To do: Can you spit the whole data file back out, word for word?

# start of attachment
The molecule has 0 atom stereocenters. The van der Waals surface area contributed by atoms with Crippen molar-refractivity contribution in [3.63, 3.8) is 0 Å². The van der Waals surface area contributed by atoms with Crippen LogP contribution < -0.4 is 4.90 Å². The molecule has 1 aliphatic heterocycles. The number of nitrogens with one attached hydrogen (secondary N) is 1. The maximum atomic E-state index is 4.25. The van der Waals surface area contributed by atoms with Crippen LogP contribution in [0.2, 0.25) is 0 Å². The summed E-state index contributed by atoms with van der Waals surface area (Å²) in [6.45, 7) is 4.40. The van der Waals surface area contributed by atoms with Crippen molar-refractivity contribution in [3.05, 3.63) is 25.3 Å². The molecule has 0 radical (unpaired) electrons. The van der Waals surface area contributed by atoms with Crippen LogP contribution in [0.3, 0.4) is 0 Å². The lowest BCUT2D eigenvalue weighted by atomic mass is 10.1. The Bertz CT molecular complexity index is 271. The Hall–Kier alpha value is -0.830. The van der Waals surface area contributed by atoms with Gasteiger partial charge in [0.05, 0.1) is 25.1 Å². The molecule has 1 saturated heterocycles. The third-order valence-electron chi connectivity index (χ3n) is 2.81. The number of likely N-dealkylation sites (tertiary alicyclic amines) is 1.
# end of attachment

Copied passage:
The molecule has 0 atom stereocenters. The van der Waals surface area contributed by atoms with Crippen molar-refractivity contribution in [3.63, 3.8) is 0 Å². The van der Waals surface area contributed by atoms with Crippen LogP contribution < -0.4 is 4.90 Å². The molecule has 1 aliphatic heterocycles. The number of nitrogens with one attached hydrogen (secondary N) is 1. The maximum atomic E-state index is 4.25. The van der Waals surface area contributed by atoms with Crippen LogP contribution in [0.2, 0.25) is 0 Å². The summed E-state index contributed by atoms with van der Waals surface area (Å²) in [6.45, 7) is 4.40. The van der Waals surface area contributed by atoms with Crippen molar-refractivity contribution in [3.05, 3.63) is 25.3 Å². The molecule has 0 radical (unpaired) electrons. The van der Waals surface area contributed by atoms with Crippen LogP contribution in [0.3, 0.4) is 0 Å². The lowest BCUT2D eigenvalue weighted by atomic mass is 10.1. The Bertz CT molecular complexity index is 271. The Hall–Kier alpha value is -0.830. The van der Waals surface area contributed by atoms with Gasteiger partial charge in [0.05, 0.1) is 25.1 Å². The molecule has 1 saturated heterocycles. The third-order valence-electron chi connectivity index (χ3n) is 2.81. The number of likely N-dealkylation sites (tertiary alicyclic amines) is 1.